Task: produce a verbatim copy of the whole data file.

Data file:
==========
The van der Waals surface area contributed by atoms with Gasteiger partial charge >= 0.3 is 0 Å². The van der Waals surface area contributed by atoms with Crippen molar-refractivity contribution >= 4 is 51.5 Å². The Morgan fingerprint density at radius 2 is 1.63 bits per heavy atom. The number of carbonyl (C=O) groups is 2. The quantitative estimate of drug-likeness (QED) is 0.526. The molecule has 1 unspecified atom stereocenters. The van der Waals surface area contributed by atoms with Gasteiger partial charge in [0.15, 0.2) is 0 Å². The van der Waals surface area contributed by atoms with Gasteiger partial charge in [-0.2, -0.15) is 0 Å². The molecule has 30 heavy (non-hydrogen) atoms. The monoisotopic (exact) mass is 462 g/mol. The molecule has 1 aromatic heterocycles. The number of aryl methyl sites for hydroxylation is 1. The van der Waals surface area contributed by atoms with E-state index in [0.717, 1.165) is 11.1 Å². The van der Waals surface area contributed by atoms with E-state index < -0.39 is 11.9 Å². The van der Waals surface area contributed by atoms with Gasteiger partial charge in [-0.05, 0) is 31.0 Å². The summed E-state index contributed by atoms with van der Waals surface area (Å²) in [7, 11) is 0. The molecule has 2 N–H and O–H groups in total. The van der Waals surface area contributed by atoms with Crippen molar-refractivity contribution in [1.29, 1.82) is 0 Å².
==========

The van der Waals surface area contributed by atoms with Gasteiger partial charge >= 0.3 is 0 Å². The van der Waals surface area contributed by atoms with Crippen molar-refractivity contribution >= 4 is 51.5 Å². The Morgan fingerprint density at radius 2 is 1.63 bits per heavy atom. The number of carbonyl (C=O) groups is 2. The quantitative estimate of drug-likeness (QED) is 0.526. The molecule has 1 unspecified atom stereocenters. The van der Waals surface area contributed by atoms with Gasteiger partial charge in [0.15, 0.2) is 0 Å². The van der Waals surface area contributed by atoms with Gasteiger partial charge in [-0.2, -0.15) is 0 Å². The molecule has 30 heavy (non-hydrogen) atoms. The monoisotopic (exact) mass is 462 g/mol. The molecule has 1 aromatic heterocycles. The number of aryl methyl sites for hydroxylation is 1. The van der Waals surface area contributed by atoms with E-state index in [0.717, 1.165) is 11.1 Å². The van der Waals surface area contributed by atoms with E-state index < -0.39 is 11.9 Å². The van der Waals surface area contributed by atoms with Gasteiger partial charge in [-0.05, 0) is 31.0 Å². The summed E-state index contributed by atoms with van der Waals surface area (Å²) in [7, 11) is 0. The molecule has 2 N–H and O–H groups in total. The van der Waals surface area contributed by atoms with Crippen molar-refractivity contribution in [1.29, 1.82) is 0 Å².